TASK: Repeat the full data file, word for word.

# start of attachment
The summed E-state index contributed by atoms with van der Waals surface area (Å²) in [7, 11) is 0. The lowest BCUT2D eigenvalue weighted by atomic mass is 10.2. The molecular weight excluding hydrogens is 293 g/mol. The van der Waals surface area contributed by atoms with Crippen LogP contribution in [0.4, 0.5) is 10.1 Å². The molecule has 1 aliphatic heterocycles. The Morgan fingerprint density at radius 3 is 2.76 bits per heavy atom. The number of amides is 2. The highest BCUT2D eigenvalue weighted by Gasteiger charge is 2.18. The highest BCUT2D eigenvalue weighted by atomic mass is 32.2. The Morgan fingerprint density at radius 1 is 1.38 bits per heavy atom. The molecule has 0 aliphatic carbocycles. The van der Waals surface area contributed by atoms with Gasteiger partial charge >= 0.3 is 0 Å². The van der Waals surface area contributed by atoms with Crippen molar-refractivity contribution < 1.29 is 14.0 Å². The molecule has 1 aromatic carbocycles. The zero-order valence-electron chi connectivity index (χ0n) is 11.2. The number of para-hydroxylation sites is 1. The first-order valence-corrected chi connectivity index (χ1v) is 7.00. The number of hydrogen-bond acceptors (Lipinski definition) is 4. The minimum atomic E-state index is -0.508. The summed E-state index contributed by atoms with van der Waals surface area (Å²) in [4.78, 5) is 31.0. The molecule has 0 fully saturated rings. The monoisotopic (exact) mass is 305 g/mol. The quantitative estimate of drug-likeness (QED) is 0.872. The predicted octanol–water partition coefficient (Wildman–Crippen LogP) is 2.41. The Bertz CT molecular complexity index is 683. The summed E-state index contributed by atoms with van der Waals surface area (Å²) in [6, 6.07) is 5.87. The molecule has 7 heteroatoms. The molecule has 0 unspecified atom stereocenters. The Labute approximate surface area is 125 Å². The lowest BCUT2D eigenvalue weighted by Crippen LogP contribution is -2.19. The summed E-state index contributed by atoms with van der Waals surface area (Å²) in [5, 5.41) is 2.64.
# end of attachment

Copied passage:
The summed E-state index contributed by atoms with van der Waals surface area (Å²) in [7, 11) is 0. The lowest BCUT2D eigenvalue weighted by atomic mass is 10.2. The molecular weight excluding hydrogens is 293 g/mol. The van der Waals surface area contributed by atoms with Crippen LogP contribution in [0.4, 0.5) is 10.1 Å². The molecule has 1 aliphatic heterocycles. The Morgan fingerprint density at radius 3 is 2.76 bits per heavy atom. The number of amides is 2. The highest BCUT2D eigenvalue weighted by Gasteiger charge is 2.18. The highest BCUT2D eigenvalue weighted by atomic mass is 32.2. The Morgan fingerprint density at radius 1 is 1.38 bits per heavy atom. The molecule has 0 aliphatic carbocycles. The van der Waals surface area contributed by atoms with Gasteiger partial charge >= 0.3 is 0 Å². The van der Waals surface area contributed by atoms with Crippen molar-refractivity contribution < 1.29 is 14.0 Å². The molecule has 1 aromatic carbocycles. The zero-order valence-electron chi connectivity index (χ0n) is 11.2. The number of para-hydroxylation sites is 1. The first-order valence-corrected chi connectivity index (χ1v) is 7.00. The number of hydrogen-bond acceptors (Lipinski definition) is 4. The minimum atomic E-state index is -0.508. The summed E-state index contributed by atoms with van der Waals surface area (Å²) in [4.78, 5) is 31.0. The molecule has 0 fully saturated rings. The monoisotopic (exact) mass is 305 g/mol. The quantitative estimate of drug-likeness (QED) is 0.872. The predicted octanol–water partition coefficient (Wildman–Crippen LogP) is 2.41. The Bertz CT molecular complexity index is 683. The summed E-state index contributed by atoms with van der Waals surface area (Å²) in [6, 6.07) is 5.87. The molecule has 7 heteroatoms. The molecule has 0 unspecified atom stereocenters. The Labute approximate surface area is 125 Å². The lowest BCUT2D eigenvalue weighted by Crippen LogP contribution is -2.19. The summed E-state index contributed by atoms with van der Waals surface area (Å²) in [5, 5.41) is 2.64.